The Chicago Journal

Penguin Random House merge with Paramount dropped


Penguin Random House is one of the oldest and best-known book publishers in the United States.

It initially planned to merge with Simon & Schuster, but Paramount recently canceled the deal.

Paramount also decided not to appeal the recent federal court decision blocking the publishers’ merger.

The news

Penguin Random House is a subsidiary of German media giant Bertelsmann.

According to a Paramount SEC filing, Penguin is required to pay the parent company of Simon & Schuster a $200 million penalty.

The $2.17 billion proposal was announced in November 2020.

Last month, US District Court Judge Florence Pan ruled that merging the book publishers would unlawfully restrict competition.

In 2021, the Justice Department filed a lawsuit to block the merger, one of the Biden administration’s first significant antitrust actions.

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Simon & Schuster

The parent company of Simon & Schuster says that it is still looking for buyers in a statement.

“Simon & Schuster is a highly valuable business with a recent record of strong performance,” they wrote.

“However, it is not video-based and therefore does not fit strategically within Paramount’s broader portfolio.”

Meanwhile, Simon & Schuster President and CEO Jonathan Karp wrote an email saying the news was still fresh.

“And at this point, I have no specific information to impart about what will happen in the coming months,” said Karp.

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The lawsuit

According to the lawsuit, the settlement would have given the merged company more control over how much its writers were compensated.

Penguin Random House and Simon & Schuster are currently among the prominent book publishers in the United States and members of the “Big Five.”

Additionally, the lawsuit argues that fewer bidders would be available for the highly anticipated books.

The lower the bidders, the greater the potential blow for authors seeking to have their work published.


Penguin Random House’s $2.2 billion deal for Simon & Schuster is over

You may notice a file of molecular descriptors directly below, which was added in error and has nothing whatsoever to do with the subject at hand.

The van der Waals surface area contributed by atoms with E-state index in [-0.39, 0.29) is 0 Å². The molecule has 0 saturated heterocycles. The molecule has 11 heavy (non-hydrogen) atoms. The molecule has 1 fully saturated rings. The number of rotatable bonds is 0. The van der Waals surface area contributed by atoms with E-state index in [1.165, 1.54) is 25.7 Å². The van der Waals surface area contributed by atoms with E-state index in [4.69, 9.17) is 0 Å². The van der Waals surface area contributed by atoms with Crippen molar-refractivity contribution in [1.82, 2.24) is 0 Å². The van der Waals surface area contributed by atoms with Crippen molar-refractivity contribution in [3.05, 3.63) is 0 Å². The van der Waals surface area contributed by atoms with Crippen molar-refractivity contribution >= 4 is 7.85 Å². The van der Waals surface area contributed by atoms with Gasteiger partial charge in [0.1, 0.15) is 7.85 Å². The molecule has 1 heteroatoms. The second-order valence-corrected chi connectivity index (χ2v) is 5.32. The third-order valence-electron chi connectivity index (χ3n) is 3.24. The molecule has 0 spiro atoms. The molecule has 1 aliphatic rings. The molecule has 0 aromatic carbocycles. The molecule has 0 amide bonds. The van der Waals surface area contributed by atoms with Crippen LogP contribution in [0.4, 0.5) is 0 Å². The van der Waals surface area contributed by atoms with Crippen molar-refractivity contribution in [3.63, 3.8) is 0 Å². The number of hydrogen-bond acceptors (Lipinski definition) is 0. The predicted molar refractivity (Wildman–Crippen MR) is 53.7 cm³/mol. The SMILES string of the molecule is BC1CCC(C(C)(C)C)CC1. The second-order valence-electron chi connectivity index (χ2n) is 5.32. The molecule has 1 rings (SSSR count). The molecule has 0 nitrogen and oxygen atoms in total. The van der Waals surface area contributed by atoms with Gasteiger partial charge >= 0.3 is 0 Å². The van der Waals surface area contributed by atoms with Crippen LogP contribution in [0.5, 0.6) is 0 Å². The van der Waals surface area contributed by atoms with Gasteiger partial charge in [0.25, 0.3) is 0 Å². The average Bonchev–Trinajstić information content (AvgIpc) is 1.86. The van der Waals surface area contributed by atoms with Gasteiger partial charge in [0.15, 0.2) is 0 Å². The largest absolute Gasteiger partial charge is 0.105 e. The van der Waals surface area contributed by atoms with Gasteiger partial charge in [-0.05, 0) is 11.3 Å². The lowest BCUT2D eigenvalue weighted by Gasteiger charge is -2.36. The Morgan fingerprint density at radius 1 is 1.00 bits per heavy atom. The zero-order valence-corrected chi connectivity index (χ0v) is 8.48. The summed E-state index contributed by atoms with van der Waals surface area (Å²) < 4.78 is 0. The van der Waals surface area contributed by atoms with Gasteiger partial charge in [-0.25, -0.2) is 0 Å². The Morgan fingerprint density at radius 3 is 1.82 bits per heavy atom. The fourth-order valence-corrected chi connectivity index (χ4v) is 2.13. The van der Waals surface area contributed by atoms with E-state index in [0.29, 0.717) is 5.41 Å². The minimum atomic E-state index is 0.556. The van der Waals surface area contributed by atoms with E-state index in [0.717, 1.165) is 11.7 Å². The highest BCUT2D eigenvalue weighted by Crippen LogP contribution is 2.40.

How Ikaramu Founder Norbert Butare Is Promoting Education Amid a Crisis

When the COVID-19 pandemic spread in Rwanda, the country went into total lockdown. This meant students couldn’t go to school. Norbert Butare, a twenty-one-year-old Rwandan international student, realized the gap in the Rwandan education spectrum. He founded Ikaramu, which gives young writers, bloggers, and future authors a platform to write about their social, political, or economic perspectives in different ways.

The young visionary worked on the Ikaramu for two months before organizing a team of young Rwandans to help him run the platform, making sure it is user-friendly and helpful to all stakeholders. Ikaramu is a direct translation of the word pen from Kinyarwanda language. The internet has become the modern-day pen, and Norbert intends to use it to give youth in Rwanda a voice.

Norbert Butare’s passion for education is one of his strongest qualities. He came to the US in fall of 2018 to finish high school and is currently a sophomore at Florida International University in Miami, taking up international business. When he learned about the threat to education in his homeland, he knew he had to act quickly to help his fellow Rwandan youth get the learning that they deserved. He wanted to build an easily accessible and understandable online resource for young students to contribute to and learn from. Ikaramu gives young Rwandan writers a platform to express their writing creativity, connects peer-to-peer writers in an effort to improve idea sharing, and offers awards to top writers in competitions in the form of prize money, school fees, school materials, and many more.

Rwandan students were quick to contribute to the new platform. The website boasts of a growing repository of English and French think pieces, poems, essays, and stories pertaining to issues affecting the country. The platform has helped the youth make their voices known and showcase their writing ability.

Ikaramu currently hosts its platforms at its headquarters in Kigali, Rwanda, and its website. The team behind the platform recently rolled out its Android app and soon will be launching its iOS counterpart to make the platform more accessible and user-friendly to mobile users.

In its upcoming ventures, Ikaramu is also partnering with major Rwandan publishing companies in order to publish some of the Ikaramu contributors. Ikaramu is in the process of creating a writing competition that will offer scholarships and other similar education-oriented awards.

While the platform’s primary audience is Rwandan youth, Norbert also hopes to reach American audiences to help raise awareness about issues in the African continent. Ikaramu is also aiming to tap foreign investors and nonprofit organizations to partner with to further improve the platform. Ikaramu is the only one of its kind in Rwanda that is helping to cultivate the youths’ minds amid academic hurdles brought by the COVID-19 crisis.

Norbert hopes to promote gifted Rwandan authors who do not get the platforms they deserve. He considers them untapped potential that could potentially develop the country.

Ikaramu is aiming to be the biggest private literature hub in Rwanda, with several successful authors building their foundation on the platform.Read what Rwandan youths are discussing on the Ikaramu website.